Microarray

Brain tissue from animals exposed to the lower BOP were harvested, quick frozen in lqN2 and stored at −80°C for subsequent microarray analyses. RNA was isolated using standard Trizol-based RNA extraction methods. The RNA quality was then determined based on RNA integrity number (RIN) and an electropherogram, both of which were analyzed using the Agilent 2100 Bioanalyzer platform (Agilent Technologies). Only samples with RIN greater than 6 were used (Fleige and Pfaffl, 2006). RNA samples were amplified and labeled with Cy3, hybridized to Agilent Whole Rat Genome Oligo Microarrays 4x44k, and analyzed using a microarray scanner system. All procedures were carried out in duplicates using commercial kits (Agilent Technologies) by a microarray service provider (Miltenyi Biotec GmbH, Germany). Microarray results were analyzed using R/Bioconductor and Partek Genomic Suite (Partek, MO, USA). Two independent analyses were conducted. The first set of analysis compared the expression levels of genes in blast-exposed animals vs. that in controls at each time-point. The second set of analysis investigated the changes in log ratio of blast-exposed vs. control animals [log (blast/control)] over time [e.g., log (blast/control)day 4 vs. log (blast/control)day 1, log (blast/control)day 7 vs. log (blast/control)day 1]. The overall type I error was taken at 0.01, and p-values were corrected for multiple testings using false discovery rates.

Results

Blast Exposure and Survival

A total of 58 animals were used in this study, of which 11 were controls, 23 were exposed to BOP at 48.9 kPa (or 7.1 psi) and positive over pressure duration of 14.5 ms at 30 m from TNT source, and 24 were exposed to BOP at 77.3 kPa (or 11.3 psi) and positive over pressure duration of 18.2 ms at 24 m (Figure 1B). For the purposes of the current work, we shall refer to the blast exposure conditions employed in simplistic terms as either high (BOP = 77.3 kPa) or low (BOP = 48.9 kPa) intensity. Corresponding mortality rates for the groups (low, high) were 4.4 and 8.3% respectively (Figure 1B). All of these animals died within 30 min of blast exposure. Deaths in the blast groups revealed pulmonary hemorrhage post-mortem. Surviving rats were used for subsequent investigation.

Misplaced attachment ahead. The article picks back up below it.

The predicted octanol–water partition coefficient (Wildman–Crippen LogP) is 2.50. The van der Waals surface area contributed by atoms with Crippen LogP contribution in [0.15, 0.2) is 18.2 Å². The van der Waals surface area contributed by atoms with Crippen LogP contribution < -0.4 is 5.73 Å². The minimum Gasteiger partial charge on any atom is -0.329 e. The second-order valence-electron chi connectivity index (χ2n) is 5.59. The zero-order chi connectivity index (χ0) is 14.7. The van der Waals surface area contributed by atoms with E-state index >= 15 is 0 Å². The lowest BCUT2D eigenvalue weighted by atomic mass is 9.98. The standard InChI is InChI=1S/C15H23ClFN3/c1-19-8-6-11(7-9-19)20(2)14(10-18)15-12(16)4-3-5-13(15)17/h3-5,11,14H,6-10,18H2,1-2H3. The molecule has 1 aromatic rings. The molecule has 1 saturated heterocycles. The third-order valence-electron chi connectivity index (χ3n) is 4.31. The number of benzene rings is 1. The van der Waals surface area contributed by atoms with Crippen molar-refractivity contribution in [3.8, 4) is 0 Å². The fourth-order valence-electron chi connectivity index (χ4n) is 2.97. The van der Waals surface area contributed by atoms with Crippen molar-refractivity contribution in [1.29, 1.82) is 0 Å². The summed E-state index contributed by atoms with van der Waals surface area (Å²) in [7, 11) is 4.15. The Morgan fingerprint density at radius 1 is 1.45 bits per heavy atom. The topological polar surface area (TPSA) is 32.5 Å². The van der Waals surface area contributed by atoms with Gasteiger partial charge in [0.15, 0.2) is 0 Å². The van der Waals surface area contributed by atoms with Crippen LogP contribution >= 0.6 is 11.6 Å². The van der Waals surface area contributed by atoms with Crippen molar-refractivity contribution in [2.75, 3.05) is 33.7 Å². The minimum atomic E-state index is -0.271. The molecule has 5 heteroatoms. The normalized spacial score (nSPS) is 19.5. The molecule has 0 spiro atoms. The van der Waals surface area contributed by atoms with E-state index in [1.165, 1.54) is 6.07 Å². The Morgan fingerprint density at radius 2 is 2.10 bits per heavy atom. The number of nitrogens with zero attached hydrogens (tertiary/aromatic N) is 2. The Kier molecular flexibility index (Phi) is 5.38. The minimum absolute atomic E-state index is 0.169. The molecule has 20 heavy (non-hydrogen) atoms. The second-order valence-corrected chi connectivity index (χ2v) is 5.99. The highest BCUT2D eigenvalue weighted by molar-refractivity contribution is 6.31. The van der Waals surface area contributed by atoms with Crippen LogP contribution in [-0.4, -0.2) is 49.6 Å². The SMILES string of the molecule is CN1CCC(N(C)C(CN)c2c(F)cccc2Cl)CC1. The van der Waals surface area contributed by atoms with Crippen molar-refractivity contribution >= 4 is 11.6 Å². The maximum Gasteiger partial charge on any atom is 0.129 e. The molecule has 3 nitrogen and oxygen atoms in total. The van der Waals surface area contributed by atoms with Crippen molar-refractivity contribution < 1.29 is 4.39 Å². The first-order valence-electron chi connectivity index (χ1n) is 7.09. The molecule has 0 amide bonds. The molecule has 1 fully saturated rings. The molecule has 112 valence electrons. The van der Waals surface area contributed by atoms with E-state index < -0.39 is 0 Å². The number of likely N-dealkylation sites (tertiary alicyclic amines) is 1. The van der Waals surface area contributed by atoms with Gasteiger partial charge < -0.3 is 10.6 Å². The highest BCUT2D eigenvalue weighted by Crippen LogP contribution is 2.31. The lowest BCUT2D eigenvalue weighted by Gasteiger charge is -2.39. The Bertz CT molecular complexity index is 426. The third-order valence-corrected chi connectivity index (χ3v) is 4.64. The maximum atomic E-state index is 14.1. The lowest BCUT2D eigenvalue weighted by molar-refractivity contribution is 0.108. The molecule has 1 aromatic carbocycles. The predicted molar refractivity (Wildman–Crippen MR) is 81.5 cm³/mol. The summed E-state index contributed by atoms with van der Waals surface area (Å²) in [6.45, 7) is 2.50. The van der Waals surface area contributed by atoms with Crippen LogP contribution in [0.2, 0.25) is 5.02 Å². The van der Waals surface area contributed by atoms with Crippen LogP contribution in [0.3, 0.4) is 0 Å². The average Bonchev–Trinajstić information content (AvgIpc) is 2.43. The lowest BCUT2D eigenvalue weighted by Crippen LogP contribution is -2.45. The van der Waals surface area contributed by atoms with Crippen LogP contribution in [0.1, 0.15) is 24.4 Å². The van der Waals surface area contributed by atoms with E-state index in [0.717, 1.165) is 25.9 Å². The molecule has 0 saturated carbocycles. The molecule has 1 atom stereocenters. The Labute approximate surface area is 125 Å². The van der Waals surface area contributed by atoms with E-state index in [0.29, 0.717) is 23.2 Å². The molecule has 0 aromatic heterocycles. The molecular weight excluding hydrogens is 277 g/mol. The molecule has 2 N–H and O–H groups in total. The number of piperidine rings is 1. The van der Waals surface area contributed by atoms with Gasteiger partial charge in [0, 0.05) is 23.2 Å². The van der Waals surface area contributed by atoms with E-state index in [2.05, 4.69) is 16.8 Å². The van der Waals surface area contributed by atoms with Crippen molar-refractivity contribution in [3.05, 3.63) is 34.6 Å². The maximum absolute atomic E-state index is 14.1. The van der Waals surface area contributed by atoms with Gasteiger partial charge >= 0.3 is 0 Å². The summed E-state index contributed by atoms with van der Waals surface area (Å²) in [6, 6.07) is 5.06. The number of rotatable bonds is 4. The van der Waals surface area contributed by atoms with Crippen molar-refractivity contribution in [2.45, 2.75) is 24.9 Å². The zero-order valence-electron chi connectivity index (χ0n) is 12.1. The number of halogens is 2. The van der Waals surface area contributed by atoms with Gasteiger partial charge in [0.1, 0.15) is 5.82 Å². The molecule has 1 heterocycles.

Histology and Immunohistochemistry of Blast Injuries

Lung gross histopathology

Rats were sacrificed at day 1, day 4, or day 7 after blast for investigation. Two tissues were examined, namely the brain and lungs. Other tissues were not examined as no external hemorrhage was observed. There was no apparent lung injury in both blast-exposed groups on day 1 post-blast. However, a few petechiae and ecchymoses were observed in the periphery of lung tissue upon harvesting at day 4 and day 7 after blast. H&E staining of the lung sections revealed alveolar lesions with accumulation of red blood corpuscles in lung alveolar space at day 4 and day 7 post high-intensity blast (Figure 2).

FIGURE 2
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Figure 2. Hematoxylin and eosin stained sections of lung tissues from (A) control, and low-intensity blast-exposed animals at (B) day 1 (C) day 4, and (D) day 7, after blast signs of hemorrhage, macrophage infiltration, and thickening of the alveolar septae, were observed at day 4 and day 7 after blast injury.

Brain and lung gross histopathology

No obvious extra- and/or sub-dural hemorrhage was observed in the brains of all blast-exposed animals relative to the untreated controls H&E staining of brain sections from cerebral cortex showed darkened neurons (identified from the presence of projecting dendrites and polygonal shape of cell body) after high-intensity blast mostly at day 1 post-blast which appeared to abate at day 4 and day 7. These darkened neurons were also shrunken as evidenced by the presence of peri-somal spaces. Furthermore, the vasculature appeared to be narrowed at day 1 and day 4 post-blast compared to control (Figure 3).

FIGURE 3
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Figure 3. Hematoxylin and eosin stained sections of brain cerebral cortex from (A) control, and low-intensity blast-exposed animals at (B) day 1 (C) day 4, and (D) day 7 after blast. Darkened and shrunken neurons evidenced by the presence of peri-somal spaces at day 1 post-blast compared to control and in lesser quantities at day 4 and day 7 post-blast. Vasculature appears to be narrowed in day 1 and day 4 post-blast compared to control.

White matter damage

To confirm the presence of injury in the brains of rats exposed to high- and low-intensity BOP, TUNEL and caspase-3 staining was carried out to identify apoptotic cells in the brains. There were only a few cells positive for caspase-3 (not shown) compared to TUNEL-positive cells in the white matter. There was significantly more TUNEL-positive cells in the white matter of blast-exposed rats at high- and low-intensity relative to control on day 1 after blast (Figure 4). By day 7, however, there appeared to be no major difference between controls and blast-treated rats (data not shown). Double-staining for TUNEL and non-neuronal cells (GFAP, lectin, or MBP) revealed that the cells with DNA fragmentation were mainly oligodendrocytes and astrocytes, but not microglial cells (Figure 5). Iba-1 staining for CNS macrophages/microglia also showed no changes in microglia density between control and both blast-groups at day 1 post-blast (Figure 6). In addition to the presence of apoptotic astrocytes and oligodendrocytes, APP immunostaining was also significantly increased in both blast conditions compared to control on day 1 after blast (Figure 7).

FIGURE 4